The Parsons Advocate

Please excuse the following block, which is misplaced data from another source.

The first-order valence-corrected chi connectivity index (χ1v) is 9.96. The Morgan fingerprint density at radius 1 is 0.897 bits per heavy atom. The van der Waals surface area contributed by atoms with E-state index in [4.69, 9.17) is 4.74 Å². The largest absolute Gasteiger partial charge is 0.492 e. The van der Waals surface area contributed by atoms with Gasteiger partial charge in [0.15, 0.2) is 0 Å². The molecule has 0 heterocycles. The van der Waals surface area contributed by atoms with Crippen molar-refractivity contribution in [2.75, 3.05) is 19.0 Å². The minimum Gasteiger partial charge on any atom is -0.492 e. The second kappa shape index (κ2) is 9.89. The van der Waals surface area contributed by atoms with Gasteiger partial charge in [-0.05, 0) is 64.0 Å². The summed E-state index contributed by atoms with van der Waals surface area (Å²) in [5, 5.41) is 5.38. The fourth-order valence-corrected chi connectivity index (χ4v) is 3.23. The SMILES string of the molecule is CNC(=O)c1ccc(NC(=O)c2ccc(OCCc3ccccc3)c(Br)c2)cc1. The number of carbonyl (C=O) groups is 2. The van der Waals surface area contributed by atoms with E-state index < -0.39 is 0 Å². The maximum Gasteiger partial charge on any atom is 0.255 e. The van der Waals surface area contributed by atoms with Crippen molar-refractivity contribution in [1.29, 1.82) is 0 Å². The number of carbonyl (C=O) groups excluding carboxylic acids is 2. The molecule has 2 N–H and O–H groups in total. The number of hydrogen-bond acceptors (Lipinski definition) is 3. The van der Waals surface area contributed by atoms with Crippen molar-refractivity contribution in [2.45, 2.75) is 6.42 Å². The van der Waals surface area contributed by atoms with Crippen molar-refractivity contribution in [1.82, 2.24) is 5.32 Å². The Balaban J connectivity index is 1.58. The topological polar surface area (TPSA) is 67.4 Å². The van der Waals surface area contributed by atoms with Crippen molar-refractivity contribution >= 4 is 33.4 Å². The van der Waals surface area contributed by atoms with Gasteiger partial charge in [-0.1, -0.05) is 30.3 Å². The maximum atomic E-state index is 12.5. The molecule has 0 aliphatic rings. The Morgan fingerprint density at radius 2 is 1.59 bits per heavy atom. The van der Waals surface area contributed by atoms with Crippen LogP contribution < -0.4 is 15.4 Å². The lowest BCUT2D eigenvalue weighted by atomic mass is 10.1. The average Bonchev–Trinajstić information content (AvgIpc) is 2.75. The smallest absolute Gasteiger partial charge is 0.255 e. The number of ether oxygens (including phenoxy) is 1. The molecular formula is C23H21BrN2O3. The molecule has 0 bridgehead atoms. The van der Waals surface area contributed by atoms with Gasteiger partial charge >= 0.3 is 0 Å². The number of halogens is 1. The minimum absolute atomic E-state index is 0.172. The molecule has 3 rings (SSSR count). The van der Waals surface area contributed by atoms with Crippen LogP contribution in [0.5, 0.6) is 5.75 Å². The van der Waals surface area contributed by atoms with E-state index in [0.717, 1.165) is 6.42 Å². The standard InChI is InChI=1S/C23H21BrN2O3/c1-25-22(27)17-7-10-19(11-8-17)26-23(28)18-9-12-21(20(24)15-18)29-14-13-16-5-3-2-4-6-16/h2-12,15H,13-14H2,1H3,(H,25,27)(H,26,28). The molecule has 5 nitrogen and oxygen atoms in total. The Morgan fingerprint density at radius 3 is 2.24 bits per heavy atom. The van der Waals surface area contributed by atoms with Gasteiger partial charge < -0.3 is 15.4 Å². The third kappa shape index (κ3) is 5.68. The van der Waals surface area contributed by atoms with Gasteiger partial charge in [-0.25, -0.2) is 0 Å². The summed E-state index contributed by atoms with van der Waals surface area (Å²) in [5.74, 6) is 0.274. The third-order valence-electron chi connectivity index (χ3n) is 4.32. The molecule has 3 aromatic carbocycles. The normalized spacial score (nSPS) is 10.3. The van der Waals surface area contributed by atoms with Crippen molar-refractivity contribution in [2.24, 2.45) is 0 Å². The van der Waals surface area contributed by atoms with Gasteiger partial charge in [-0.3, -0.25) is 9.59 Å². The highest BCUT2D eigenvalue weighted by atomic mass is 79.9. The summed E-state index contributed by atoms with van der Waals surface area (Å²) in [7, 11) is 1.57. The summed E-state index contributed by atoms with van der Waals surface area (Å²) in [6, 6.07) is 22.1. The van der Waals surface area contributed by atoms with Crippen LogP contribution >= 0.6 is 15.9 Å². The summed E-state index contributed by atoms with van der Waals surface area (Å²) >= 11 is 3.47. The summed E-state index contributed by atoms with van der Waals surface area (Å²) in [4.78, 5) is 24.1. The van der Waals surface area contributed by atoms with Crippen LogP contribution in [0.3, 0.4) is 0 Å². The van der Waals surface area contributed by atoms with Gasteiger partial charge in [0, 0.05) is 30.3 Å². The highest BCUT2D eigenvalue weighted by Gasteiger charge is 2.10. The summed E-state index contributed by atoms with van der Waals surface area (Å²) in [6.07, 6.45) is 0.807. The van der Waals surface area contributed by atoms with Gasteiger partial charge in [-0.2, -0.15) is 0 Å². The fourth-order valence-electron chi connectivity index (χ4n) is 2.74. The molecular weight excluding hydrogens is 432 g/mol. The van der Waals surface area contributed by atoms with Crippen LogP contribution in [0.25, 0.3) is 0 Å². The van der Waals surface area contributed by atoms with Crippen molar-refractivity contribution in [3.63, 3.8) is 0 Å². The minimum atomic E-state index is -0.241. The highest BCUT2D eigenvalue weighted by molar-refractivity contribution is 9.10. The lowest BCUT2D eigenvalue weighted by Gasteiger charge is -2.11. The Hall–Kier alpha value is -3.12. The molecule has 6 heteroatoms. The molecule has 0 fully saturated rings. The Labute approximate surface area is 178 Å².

Volume 126 No. 4 Wednesday, January 20, 2021 75 cents (tax incl.) See commission page 6 Commission Meeting Leaves Questions Unanswered By Heather Clower The Parsons Advocate There was a larger crowd than normal at the January 13, 2021 meet- ing of the Tucker County Commissioners where newly elected Commis- sion President Michael Rosenau took control of the meeting. Addressing the guests wishing to speak first, Jenny Newland with Downstream Strategies re- presented a proposal to the Commissioners to outline services their group could offer the county. Lois Arbogast followed up on her last visit in Sep- tember of 2019 in regards to the EMS Ordinance Fee. Her first question to the Commissioners was if a plan was in place to collect the unpaid fees. She then addressed Rosenau stating, “In some of your political ads in the newspaper, you stated that you would not, you did not agree to some- thing being done that the voters hadn’t voted on, an ordinance or a fee, we all know it’s never going to pass.” She continued by saying that, as mentioned in September, the Com- missioners are responsible for providing the citizens an ambulance service, and she told Rosenau that with him now in the office this included him. “No joke, I know that,” responded Rosenu. Arbogast publicly retracted a statement she made in September where she felt that there was no better EMS service throughout the county since the implementation of the fee. “I didn’t check with the EMS Authority Board and I was informed that we do now have, practically every day, 24/7 at both stations, which is a great improvement and I now realize that is because that ordinance was enacted and implemented,” proclaimed Arbogast. This lead her to stress again those who have not paid the fees need to be enforced along with a late fee assessed for each year not paid to continue supporting the EMS. She suggested that those who do not agree with the fee or have issues to show up to the meetings and share their concerns or recommendations on how things could be conducted differently. Arbogast then asked Rosenau if he knew he was going to run for office and did not support this ordinance, why he did not attend any of the meet- ings to express that. “Well Lois let me tell you some- thing,” began Rosenau. “You point me out several times during this meeting, if you have all the answers you should’ve ran for County Commission. And another thing I want to say is, true, I am not going to vote for anything unless it’s on the ballot for a fee, a fee, or a levy,” contin- ued Rosenau. “The people have a right, we live in a democracy, we have a right to vote on things.” “OK then let me ask you this,” continued Arbogast. “If you undone everything that’s been done, I don’t know how the ambulance is going to run financially,” she said and reminded Rosenau that he and the other commissioners are personally responsible for providing this service. “How did we run the EMS Authority Board all these years? That’s right you don’t know all the facts, you see all the facts that are presented to you and that’s all you see,” responded Rosenau. Commissioner Fred Davis joined the conversa - tion and told Arbogast she was correct, however, the three commissioners have not yet had a chance to sit down and discuss every topic since a new member was elected in, and this fee will be something they will need to discuss in detail. “I appreciate you standing up, saying what you do for the EMS and stuff,” said Davis. “When people talk to you about the fee, do you say that it was legitimately done according to regula- tions and rules and if you owe it you should have paid it or you need to pay it now? Do you encourage them to pay that fee to be fair to us that have?” Arbo- New Business Generations Series The Parsons Advocate is seeking businesses that currently have or have had two or more generations working, at the same business, to highlight in an upcoming series. Anyone with a suggestion of a business within Tucker County that meets the criteria can call Mikie Dumire at mikie@parsonsadvocate.com or at 304-614-5593. Tucker County Sheriff 's Department Welcomes Martin Deputy C.S. Martin recently joined the Tucker County Sheriff's Department as the newest deputy. Martin, a United States Army Veteran, is a long- time resident of West Virginia, currenty living in Preston County. Martin said "I look forward to serving the citizens of Tucker County." Parsons Parks and Recreation Commission participates in Kids Connect Initiative Parsons, West Virginia - More than 1,000 WiFi hotspots are being set up across West Virginia. That was the goal of the Kids Connect Initiative. The proj - ect is part of bringing broadband availability to students participating in virtual learning in the Mountain State. As of Wednesday, January 13, 2021, the Parsons Parks and Recreation Commission is now a part of the program. They have a WiFi hotspot set up in Mill Race Park for K-12 students who need to connect for online learning, conducting research, Zoom meetings and homework assignments. Availability is from 8 a.m. to 10 p.m. seven days a week, including holidays. “We are very pleased that the Governor and WV State Board of Education have created this initiative. We are proud to be a part of it and provide another hotspot location in our community,” said City Admin- istrator Jason Myers. The coverage zone for the hotspot in Mill Race Park is in and around Pavilion No. 1. More information is available at https://wvkidsconnect.net . The WiFi name is WVKidsConnect. Technical Sup- port is available at 1-866-K12-WIFI (866-512-9464). Here are the details on how to connect: 1. Locate the wireless/WiFi connections on your devices and choose WVKidsConnect. 2. Open an internet browser session (i.e. Chrome, Safari, Firefox). 3. Read and accept the "Acceptable Use" message. 4. Check the consent box. 5. Click the “Continue to Internet” tab. ABC Botanicals Offers Natural Products to Community By Heather Clower The Parsons Advocate There are very few, if any, people that the Covid- 19 pandemic did not affect in some way. For Kendra Reynolds of the St. George community, this meant quit - ting her job and becoming an entrepre - neur. “I always wanted to be a small business owner, so I thought why not now and went for it,” said Reynolds. In August of 2020, ABC Botani- cals became a reality. She shared the fun fact that the name came from her daughter’s initials (A.B.C.). Reynolds creates a variety of health, beauty, and wellness products including sugar scrubs made with organic sugar and coconut oil, wax sachets made with organic soy, organic beeswax and essential oils, all-natural lip balms, and organic salves, lotion bars, and bath teas. A natural fire starter is also one of her products and shower steam- ers will be coming soon. “I chose to get into this business because I have always loved all things natural, aro- matherapy, and self-care products,” she stated. “I figured why not combine all of these things into products I love? I consider myself to be a creative indi- vidual and being in this business, I can let my creativity soar! When I make each product, I can’t help but have a smile on my face, it genuinely makes me happy and I love what I do.” The desire to embark in this busi- ness goes even deeper for Reynolds as her products assist her in a personal way as well. "My mission in this busi- ness is bigger than what it seems," she explained. "I have always had struggles with my anxiety and aroma- therapy always seems to help. While making my products, I always feel so relaxed and stress free. With this plat- form what I'm building, I'm hoping to help other individuals realize the importance of self-care. My products aren't just for beauty, they are also for relaxation, aromatherapy, and for an individual to have a little bit of 'me time'." “When I make a new product, I test it out on myself to make sure it’s something I would buy if I were the customer,” explained Reynolds. “I take pride in my work and want to make sure everyone receives a good quality product made with quality ingredients they can enjoy.” Reynolds has big plans for ABC Botanicals in 2021 which include add- ing new products to her inventory. “I have a lot of ideas that I can’t wait to bring to life and share with the commu- nity,” she said. Even though a website has not yet launched for this new business, prod- ucts can be found at Thomasyard in Thomas or on social media. Infor- mation can be found on Facebook and Instagram by searching for ABC Botanicals, or by emailing Reynolds at abcbotanicalswv@gmail.com . “Any order, big or small, doesn’t go unno- ticed, I appreciate them all,” confirmed Reynolds. “I’ve been so grateful and overjoyed from the amount of support I’ve gotten on this journey so far.” Kendra Reynolds, owner of ABC Botanicals, uses top-quality ingre- dients to offer high-end products to her customers. Kendra Reynolds not only takes pride in her work but enjoys being an entrepreneur in a busi- ness she can let her creativity shine through! Lois Arbogast attended the Tucker County Commission meeting to ask more ques- tions about the EMS Ordinance, specifically how it will continue to operate if the ordinance is revoked and how those who have not paid will be held accountable.